Compare that with the situation in 1857 where the chart still shows some six houses at ‘Ceann Dhibig’ but then another two-dozen scattered from ‘Baille Dhiracleit’ via the peninsular of ‘Dhiracleit Pt’ and up to ‘Craobhag’. As clear an indication as one could wish for of the effect of the Clearances that took place during the first-half of the nineteenth-century in Harris.
One of those houses is of especial interest to me. If you start at ‘Baille Dhiracleit’, sitting on the narrow slice of land between the waters of sea and the inland loch, and let your eye traverse diagonally upwards and to the left you will reach a triangular mark with a dot inside it. This ‘Trig Point’ (short for ‘Triangulation Point’) is a fixed point whose precise location is known from other similar points that lie within sight of it and whose height above the sea has been measured to a great degree of accuracy. It is the secret behind all the work of cartography since the formation of the Ordnance Survey but whether this particular one was the work of that organisation of of Thomas himself I cannot say. This Trig Point lies within a defined parcel of land with two houses and it is the one nearest to ‘Coal I’ and ‘Big I’ that is our destination for there, some thirty-five years before the chart was constructed, my great, great grandfather Malcolm Kerr had been born.
The article in this newspaper is another interesting read that is best read in full, but here’s a sample:
‘…There being no English service in the school-house, our landlord, Mr Norman Macleod, requested Mr McKie, the parish minister, to preach a sermon to us in English…The congregation was a mere handful – the Harris doctor, the first mate of the surveying cutter Woodlark, his spouse, and five or six men, three old wives, and four or five little boys and girls…’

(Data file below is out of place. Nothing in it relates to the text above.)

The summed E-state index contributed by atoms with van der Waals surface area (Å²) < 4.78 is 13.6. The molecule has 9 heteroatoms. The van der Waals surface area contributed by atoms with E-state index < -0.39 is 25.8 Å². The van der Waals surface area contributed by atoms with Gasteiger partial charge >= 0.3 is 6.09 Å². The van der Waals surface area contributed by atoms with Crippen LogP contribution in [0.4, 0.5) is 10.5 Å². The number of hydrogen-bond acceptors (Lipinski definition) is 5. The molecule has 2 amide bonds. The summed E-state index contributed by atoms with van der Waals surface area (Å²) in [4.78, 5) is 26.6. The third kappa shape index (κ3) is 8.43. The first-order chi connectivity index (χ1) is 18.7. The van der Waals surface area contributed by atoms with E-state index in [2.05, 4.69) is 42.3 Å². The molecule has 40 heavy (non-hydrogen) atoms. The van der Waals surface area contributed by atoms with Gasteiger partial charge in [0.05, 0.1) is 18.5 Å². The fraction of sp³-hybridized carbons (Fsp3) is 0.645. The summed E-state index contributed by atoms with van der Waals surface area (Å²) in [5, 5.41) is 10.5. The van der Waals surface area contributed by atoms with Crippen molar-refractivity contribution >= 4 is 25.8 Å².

Now, this nicely places the Woodlark in Tarbert in the Autumn of 1858 (although I believe it to have been under the command of FWL Thomas at this time so unfortunately it is not he and Fanny Thomas who are amongst this congregation) as well as giving us the names of the both the ‘landlord’ in the schoolhouse (perhaps the Merchant of that name?) and the Minister, who I have not mentioned previously. Was the doctor still Robert Clark from Argyll or had he left by this time?
The next section includes a description of the current progress in building the Free Church in Tarbert, again another useful piece of information, it being complete bar the ‘seating and finishing’.
Although the tone of the article is the depressingly familiar one in which ‘lowland’ prejudices predominate it is a valuable titbit that I hope you enjoy reading .